In addition to US-China trade talks and Brexit, growth outlook and central bankers views will be the major focuses this week. Fed’s “patience” turn in January meeting was much of a surprise to the markets. However, despite of a downgrade, the median projection of federal funds rates by the end of 2019 was still at 2.9%, as seen in the projections. That is, there could be two more rate hikes. That’s apparently very different from recent comments from Fed officials, which indicate one hike at most, probably none at all. So, the minutes will be scrutinized for more hints on what the officials are actually thinking. A number of Fed officials will also speech this week, including John Williams, Richard Clarida and Randal Quarles. Durable goods orders and PMIs from US will also be watched for hints on growth outlook.
ECB will also release January monetary policy accounts. At the meeting, ECB turned more dovish and noted that “the risks surrounding the Euro area growth outlook have moved to the downside”. That’s the first time since April 2017 that the central bank admitted that risks are to the downside. And investors will be keen to know more about how much do the downside that is. ECB President Mario Draghi and Chief Economist Peter Praet will speak this week too. Eurozone will also release German ZEW and Ifo as well as PMIs, which will provide more hints on growth outlook ahead, and probably recession risks too.
RBA will also release February meeting minutes. The most important change in the monetary policy statement is that RBA noted that the chance for a hike or cut as next move is now roughly balanced. The minutes might provide more information on the chances. RBA Governor Philip Lowe would also face a lot of questions regarding the economy at the parliamentary testimony. Australian Dollar will also face important data including wage price, and employment.
Here are some highlights for the week:
- Monday: Japan machine orders, UK Rightmove house price
- Tuesday: RBA minutes; Swiss trade balance; Eurozone current account, German ZEW; UK employment; US NAHB housing index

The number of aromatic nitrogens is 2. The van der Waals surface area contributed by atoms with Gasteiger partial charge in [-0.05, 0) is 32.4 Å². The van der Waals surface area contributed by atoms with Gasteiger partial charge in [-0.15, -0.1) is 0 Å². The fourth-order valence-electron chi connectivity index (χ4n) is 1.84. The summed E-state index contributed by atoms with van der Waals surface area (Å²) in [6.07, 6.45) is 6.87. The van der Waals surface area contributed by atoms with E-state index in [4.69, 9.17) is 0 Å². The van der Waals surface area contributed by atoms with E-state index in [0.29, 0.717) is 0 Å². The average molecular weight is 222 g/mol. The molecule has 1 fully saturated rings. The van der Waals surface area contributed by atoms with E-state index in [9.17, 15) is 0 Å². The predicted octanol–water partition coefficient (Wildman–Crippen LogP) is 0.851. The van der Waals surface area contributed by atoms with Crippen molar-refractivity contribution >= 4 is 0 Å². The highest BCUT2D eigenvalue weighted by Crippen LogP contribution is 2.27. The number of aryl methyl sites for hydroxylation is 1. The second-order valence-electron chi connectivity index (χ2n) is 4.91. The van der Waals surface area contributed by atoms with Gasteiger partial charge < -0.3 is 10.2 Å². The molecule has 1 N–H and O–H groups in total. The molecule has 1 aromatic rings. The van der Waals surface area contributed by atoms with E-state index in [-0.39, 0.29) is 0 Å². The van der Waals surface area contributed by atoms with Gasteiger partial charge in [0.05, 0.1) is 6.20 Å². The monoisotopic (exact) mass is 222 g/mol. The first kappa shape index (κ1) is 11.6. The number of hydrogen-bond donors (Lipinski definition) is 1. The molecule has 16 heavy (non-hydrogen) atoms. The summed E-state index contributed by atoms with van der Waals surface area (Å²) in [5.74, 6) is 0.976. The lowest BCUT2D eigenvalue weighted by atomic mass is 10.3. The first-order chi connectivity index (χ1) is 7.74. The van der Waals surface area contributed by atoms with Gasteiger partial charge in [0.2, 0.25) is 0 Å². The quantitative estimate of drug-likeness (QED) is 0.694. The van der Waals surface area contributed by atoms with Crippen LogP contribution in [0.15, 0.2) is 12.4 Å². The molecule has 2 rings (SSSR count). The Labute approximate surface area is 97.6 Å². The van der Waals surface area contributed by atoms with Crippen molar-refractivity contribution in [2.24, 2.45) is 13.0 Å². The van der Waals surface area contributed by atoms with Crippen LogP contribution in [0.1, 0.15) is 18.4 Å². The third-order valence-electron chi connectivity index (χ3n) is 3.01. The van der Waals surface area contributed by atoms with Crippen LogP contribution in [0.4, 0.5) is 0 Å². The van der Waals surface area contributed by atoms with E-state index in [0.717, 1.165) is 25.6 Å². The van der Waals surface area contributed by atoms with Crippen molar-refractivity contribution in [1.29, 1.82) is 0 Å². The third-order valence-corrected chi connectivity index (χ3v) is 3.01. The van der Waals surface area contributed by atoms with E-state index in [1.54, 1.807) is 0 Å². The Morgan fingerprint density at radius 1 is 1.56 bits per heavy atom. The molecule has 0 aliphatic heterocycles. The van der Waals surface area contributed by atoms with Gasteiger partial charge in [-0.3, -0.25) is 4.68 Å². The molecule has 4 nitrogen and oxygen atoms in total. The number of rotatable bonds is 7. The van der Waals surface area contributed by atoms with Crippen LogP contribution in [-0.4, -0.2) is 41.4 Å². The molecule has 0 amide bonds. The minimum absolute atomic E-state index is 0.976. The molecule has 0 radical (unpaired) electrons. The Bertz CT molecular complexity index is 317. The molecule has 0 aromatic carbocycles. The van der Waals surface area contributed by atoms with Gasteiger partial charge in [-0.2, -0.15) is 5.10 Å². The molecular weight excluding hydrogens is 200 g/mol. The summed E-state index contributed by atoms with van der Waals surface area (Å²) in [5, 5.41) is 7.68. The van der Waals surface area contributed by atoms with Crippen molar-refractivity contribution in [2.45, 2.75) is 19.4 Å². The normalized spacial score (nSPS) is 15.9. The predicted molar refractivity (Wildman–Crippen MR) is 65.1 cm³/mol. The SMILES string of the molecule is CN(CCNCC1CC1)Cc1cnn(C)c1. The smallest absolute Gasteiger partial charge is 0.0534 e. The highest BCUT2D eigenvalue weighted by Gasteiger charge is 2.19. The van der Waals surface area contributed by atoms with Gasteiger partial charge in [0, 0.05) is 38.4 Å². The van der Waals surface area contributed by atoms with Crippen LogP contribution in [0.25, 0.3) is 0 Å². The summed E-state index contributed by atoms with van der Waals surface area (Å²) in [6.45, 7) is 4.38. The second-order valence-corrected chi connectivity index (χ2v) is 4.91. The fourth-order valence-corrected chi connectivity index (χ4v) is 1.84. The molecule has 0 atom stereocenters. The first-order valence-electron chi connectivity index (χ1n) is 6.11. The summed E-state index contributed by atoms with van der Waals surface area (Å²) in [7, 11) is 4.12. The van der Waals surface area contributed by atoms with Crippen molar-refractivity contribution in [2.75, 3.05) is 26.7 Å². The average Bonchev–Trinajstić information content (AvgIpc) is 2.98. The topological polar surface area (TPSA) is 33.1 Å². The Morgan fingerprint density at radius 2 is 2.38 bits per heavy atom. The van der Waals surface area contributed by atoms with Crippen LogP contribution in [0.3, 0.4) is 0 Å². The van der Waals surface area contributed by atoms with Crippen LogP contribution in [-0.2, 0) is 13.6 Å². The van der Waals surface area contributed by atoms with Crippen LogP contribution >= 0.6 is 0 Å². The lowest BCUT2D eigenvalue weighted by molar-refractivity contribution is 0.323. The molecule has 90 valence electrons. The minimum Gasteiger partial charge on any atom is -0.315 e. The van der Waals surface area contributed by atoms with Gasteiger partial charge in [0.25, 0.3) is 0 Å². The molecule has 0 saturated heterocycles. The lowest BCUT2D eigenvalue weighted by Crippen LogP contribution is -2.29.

- Wednesday: New Zealand PPI; Japan trade balance; Australia wage price; German PPI; FOMC minutes
- Thursday: Australia PMIs, employment; Japan PMI manufacturing, all industry index; German CPI final; Eurozone PMIs; UK public sector net borrowing; ECB accounts; Canada wholesale sales; US durable goods, Philly Fed survey, jobless claims, PMIs, leading index, existing home sales
- Friday: German GDP final, Ifo; Eurozone CPI final; Canada retail sales;
USD/JPY Daily Outlook
Daily Pivots: (S1) 110.26; (P) 110.46; (R1) 110.66; More…
Intraday bias in USD/JPY remains neutral at this point. On the downside, break of 110.00 resistance turned support will suggest rejection by 110.77 and the rebound from 104.69 has likely completed. Intraday bias will be turned back to the downside for 108.49 support for confirmation. Nevertheless, break of 111.13 should confirm resumption of rise from 104.69 for 114.54 resistance.
In the bigger picture, while the rebound from 104.69 was stronger than expected, it couldn’t sustain above 55 day EMA yet. Outlook is turned mixed first. On the downside, break of 108.49 support will revive that case that such rebound was a correction. And, larger down trend is still in progress for another low below 104.62. But sustained trading above 55 day EMA will turn focus to 114.54. Decisive break there will confirmation completion of the decline from 118.65 (2016 high).
Economic Indicators Update
|23:50||JPY||Machine Orders M/M Dec||-0.10%||-1.10%||0.00%|
|00:01||GBP||Rightmove House Prices M/M Feb||0.70%||0.40%|